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Annihilator of a direct sum

  1. May 13, 2017 #1
    1. The problem statement, all variables and given/known data
    Suppose V=U⊕W. Prove that V0=U0⊕W0. (V0= annihilator of V).

    2. Relevant equations
    (U+W)0=U0∩W0

    3. The attempt at a solution
    Well, I don't see how this is possible. If V0=U0⊕W0, then U0∩W0={0}, and since (U+W)0=U0∩W0, it means (U+W)0={0}, but V=U⊕W, so V0={0}. I don't think this is the desirable result so it means I misunderstood something along the way, clarification would be appreciated.
     
  2. jcsd
  3. May 13, 2017 #2

    andrewkirk

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    This part is not relevant. It is not the case that ##V=U+W##. We have ##V=U\oplus W## which has a different meaning.

    To get a better handle on this, think about the following: say ##u\in U^0-\{0_U\}##. What is a corresponding element of ##V## that is in ##V^0##? Then do the same for ##w\in W^0-\{0_W\}##.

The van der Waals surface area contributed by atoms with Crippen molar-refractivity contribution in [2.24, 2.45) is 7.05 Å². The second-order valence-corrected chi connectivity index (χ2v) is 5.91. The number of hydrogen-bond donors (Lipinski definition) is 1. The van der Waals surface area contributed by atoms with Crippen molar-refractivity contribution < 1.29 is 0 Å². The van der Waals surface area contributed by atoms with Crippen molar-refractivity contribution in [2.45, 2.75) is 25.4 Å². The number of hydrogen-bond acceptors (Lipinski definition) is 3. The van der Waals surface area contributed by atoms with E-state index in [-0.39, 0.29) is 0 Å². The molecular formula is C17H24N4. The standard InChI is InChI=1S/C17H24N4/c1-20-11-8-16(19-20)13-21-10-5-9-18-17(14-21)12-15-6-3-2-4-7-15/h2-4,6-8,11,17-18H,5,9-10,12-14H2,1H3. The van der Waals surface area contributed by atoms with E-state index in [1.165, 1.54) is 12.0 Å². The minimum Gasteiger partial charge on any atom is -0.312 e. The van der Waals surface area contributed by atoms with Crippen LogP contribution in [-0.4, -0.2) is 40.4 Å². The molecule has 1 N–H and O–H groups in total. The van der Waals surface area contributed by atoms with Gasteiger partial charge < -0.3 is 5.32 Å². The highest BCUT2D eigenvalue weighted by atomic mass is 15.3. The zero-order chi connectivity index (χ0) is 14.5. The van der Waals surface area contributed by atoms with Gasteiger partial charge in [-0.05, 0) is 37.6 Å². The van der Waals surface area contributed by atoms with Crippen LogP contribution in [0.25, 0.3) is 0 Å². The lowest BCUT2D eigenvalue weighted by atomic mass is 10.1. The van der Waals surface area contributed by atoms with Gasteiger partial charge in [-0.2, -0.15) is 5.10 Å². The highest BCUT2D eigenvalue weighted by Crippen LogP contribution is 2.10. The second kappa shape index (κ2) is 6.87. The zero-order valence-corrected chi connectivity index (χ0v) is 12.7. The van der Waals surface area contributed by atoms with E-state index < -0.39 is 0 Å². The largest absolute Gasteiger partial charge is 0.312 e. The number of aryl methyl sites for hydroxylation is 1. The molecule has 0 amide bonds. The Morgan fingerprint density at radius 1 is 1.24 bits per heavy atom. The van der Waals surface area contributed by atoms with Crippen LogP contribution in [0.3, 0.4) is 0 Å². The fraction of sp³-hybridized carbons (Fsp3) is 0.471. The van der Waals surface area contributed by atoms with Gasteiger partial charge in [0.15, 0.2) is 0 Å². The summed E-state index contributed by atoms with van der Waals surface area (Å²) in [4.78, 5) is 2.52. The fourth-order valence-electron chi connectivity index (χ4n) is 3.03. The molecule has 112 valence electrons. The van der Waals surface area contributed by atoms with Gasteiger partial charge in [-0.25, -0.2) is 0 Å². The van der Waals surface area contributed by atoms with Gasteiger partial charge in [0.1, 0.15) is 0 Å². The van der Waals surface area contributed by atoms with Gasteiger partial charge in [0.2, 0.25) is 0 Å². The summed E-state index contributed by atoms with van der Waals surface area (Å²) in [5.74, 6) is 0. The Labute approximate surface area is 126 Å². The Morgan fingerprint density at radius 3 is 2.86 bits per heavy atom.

4. May 14, 2017 #3
    that is wrong.
    the correct conclusion must be ##V^*=U^0\oplus W^0##
    Indeed,
    1) it is clear that ##U^0\cap W^0=\{0\}##; it also follows from
    2) take any function ##f\in V^*## and define a linear function ##f_U## is follows ##f_U(x):=f(x)## provided ##x\in U## and ##f_U(x)=0## provided ##x\in W##;
    similarly ##f_W(x):=f(x)## provided ##x\in W## and ##f_W(x)=0## provided ##x\in U##.
    Obviously it follows that ##f=f_U+f_W,\quad f_U\in W^0,\quad f_W\in U^0##
     
    Last edited: May 14, 2017
  5. May 15, 2017 #4
    But V=U⊕W means V=U+W and U∩W={0}, meaning the theorem still applies, doesn't it?
    Also I am not familiar with the notation 0u and 0w, so i'd appreciate an explanation about that.
     
  6. May 15, 2017 #5
    Well this does make sense, if it is indeed a misprint in the book it would not be the first one...
     
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